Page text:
In Sep 2002, W3C started using a system on its mailing lists that obtains explicit approval from posters to include their messages in our mailing list archives on the Web.
Here are some frequently asked questions about this system, with answers:
The Archive Approval System is a mail archive service for mailing lists at w3.org . The first time it sees mail from an address, it sends a confirmation back to that address to get the sender's consent to archive that and future emails. If your mail is not reaching W3C lists, look for AA messages sent from email@example.com (don't forget to look in your spam box as well).
Date: Sun, 07 Jun 2009 11:46:34 +0000 From: W3C List Manager <firstname.lastname@example.org> Subject: IMPORTANT: your message to public-rdf-dawg To: email@example.com This is a response to a message apparently sent from your address to firstname.lastname@example.org: Subject: proposed text for article seven From: Eric Prud'hommeaux <email@example.com> Date: Sun, 7 Jun 2009 07:46:27 -0400 Your message has NOT been distributed to the list; before we distribute it, we need your permission to include your message in our Web archive of all messages distributed to this list. Please visit: http://www.w3.org/Mail/review?id=12345678901234567890
In the past we have had problems with people sending mail to one of our archived mailing lists and then being surprised to learn that their message ended up in a public archive.
We have hundreds of archived lists and although we try to be clear about the purpose of a list whenever we refer to it, we can not control how others refer to our lists. Therefore there is always the possibility that someone will send a message to our lists without knowing it will be archived on our Web site.
This system takes care of that problem by requiring explicit approval from each poster before allowing their message to be distributed to the list. For the vast majority of posters who do not mind having their messages available in our Web archives, there is an option to approve any future messages they may send to W3C mailing lists as well.
A nice side effect of this system is that it helps to reduce spam on our lists, since spammers generally do not read the replies they receive (and many or most of the return addresses they use are bogus anyway.)
Messages from first-time posters are moderated, to prevent spam. This may delay your message by up to 1-2 business days. (generally less)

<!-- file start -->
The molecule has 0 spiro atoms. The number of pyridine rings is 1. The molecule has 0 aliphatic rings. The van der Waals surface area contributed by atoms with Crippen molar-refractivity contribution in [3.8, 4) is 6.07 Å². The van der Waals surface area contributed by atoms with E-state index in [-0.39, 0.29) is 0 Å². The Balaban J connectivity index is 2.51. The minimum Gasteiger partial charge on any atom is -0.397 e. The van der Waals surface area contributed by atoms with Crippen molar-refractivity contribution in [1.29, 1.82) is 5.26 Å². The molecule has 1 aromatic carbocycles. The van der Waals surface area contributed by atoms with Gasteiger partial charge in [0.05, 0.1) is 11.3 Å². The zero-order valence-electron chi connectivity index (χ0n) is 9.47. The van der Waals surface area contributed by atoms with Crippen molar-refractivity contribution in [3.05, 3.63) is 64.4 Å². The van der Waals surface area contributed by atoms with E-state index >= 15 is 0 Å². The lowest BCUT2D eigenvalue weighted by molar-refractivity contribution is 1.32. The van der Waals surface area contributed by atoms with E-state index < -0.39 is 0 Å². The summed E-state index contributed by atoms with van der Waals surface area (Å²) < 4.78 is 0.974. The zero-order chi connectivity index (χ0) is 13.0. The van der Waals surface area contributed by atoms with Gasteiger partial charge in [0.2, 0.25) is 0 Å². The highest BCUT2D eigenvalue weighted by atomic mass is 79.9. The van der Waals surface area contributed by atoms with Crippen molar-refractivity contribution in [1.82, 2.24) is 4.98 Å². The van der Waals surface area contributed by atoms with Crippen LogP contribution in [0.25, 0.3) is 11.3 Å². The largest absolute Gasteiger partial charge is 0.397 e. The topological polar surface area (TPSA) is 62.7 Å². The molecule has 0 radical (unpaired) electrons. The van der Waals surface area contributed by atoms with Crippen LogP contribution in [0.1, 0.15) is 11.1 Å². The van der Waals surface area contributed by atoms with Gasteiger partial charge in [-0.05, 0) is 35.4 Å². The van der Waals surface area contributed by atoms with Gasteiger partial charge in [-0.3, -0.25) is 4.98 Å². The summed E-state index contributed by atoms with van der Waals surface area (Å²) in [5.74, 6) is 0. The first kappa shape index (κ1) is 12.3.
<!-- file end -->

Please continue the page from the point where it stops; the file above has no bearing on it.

If you received a notification message from us but did not send us a message, someone else may have forged a message with your email address as the sender. You can find out where the message originated by looking at the Received: headers of the message. (note that the only such header that can be trusted to be accurate is the one that shows when/where it entered our email systems.)
If you are interested in preventing email forgeries claiming to be from your site, you may want to consider publishing SPF records for your domain(s). W3C's mail servers automatically reject forgeries for domains that have published SPF records.
If you are familiar with our mailing list system, you may wonder how this archive approval system interacts with the existing "accept lists", which are the lists of email addresses that are allowed to post to each list.
There is no interaction between these two mechanisms. The people who were on the accept lists before this system was deployed have never explicitly given us permission to archive their messages on our site, so they will need to go through this archive approval step at least once along with everyone else.
We do not honor the
X-No-Archive message header, nor do we
plan to. All messages distributed to W3C's mailing lists are archived on
our site; this is a requirement of participation on our lists.
The intent of this system is to notify people that if they participate in our lists their messages are archived, not to allow them to participate without archiving.
Please send any feedback on this system to archive-approval-comments.